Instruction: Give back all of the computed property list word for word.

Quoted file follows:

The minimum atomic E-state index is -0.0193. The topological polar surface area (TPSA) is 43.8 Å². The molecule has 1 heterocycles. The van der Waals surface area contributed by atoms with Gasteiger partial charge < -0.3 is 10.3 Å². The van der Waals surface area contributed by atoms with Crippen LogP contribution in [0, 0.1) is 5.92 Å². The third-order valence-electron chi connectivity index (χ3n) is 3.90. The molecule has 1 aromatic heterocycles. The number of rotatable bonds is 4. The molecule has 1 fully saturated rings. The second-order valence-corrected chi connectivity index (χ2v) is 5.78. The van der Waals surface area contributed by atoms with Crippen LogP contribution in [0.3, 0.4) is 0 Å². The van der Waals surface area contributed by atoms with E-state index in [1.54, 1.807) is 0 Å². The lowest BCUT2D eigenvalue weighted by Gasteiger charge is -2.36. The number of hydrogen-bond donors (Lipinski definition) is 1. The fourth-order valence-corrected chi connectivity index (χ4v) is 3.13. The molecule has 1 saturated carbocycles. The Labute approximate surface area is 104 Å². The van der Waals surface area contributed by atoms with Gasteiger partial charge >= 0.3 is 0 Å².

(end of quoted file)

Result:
The minimum atomic E-state index is -0.0193. The topological polar surface area (TPSA) is 43.8 Å². The molecule has 1 heterocycles. The van der Waals surface area contributed by atoms with Gasteiger partial charge < -0.3 is 10.3 Å². The van der Waals surface area contributed by atoms with Crippen LogP contribution in [0, 0.1) is 5.92 Å². The third-order valence-electron chi connectivity index (χ3n) is 3.90. The molecule has 1 aromatic heterocycles. The number of rotatable bonds is 4. The molecule has 1 fully saturated rings. The second-order valence-corrected chi connectivity index (χ2v) is 5.78. The van der Waals surface area contributed by atoms with Crippen LogP contribution in [0.3, 0.4) is 0 Å². The van der Waals surface area contributed by atoms with E-state index in [1.54, 1.807) is 0 Å². The lowest BCUT2D eigenvalue weighted by Gasteiger charge is -2.36. The number of hydrogen-bond donors (Lipinski definition) is 1. The fourth-order valence-corrected chi connectivity index (χ4v) is 3.13. The molecule has 1 saturated carbocycles. The Labute approximate surface area is 104 Å². The van der Waals surface area contributed by atoms with Gasteiger partial charge >= 0.3 is 0 Å².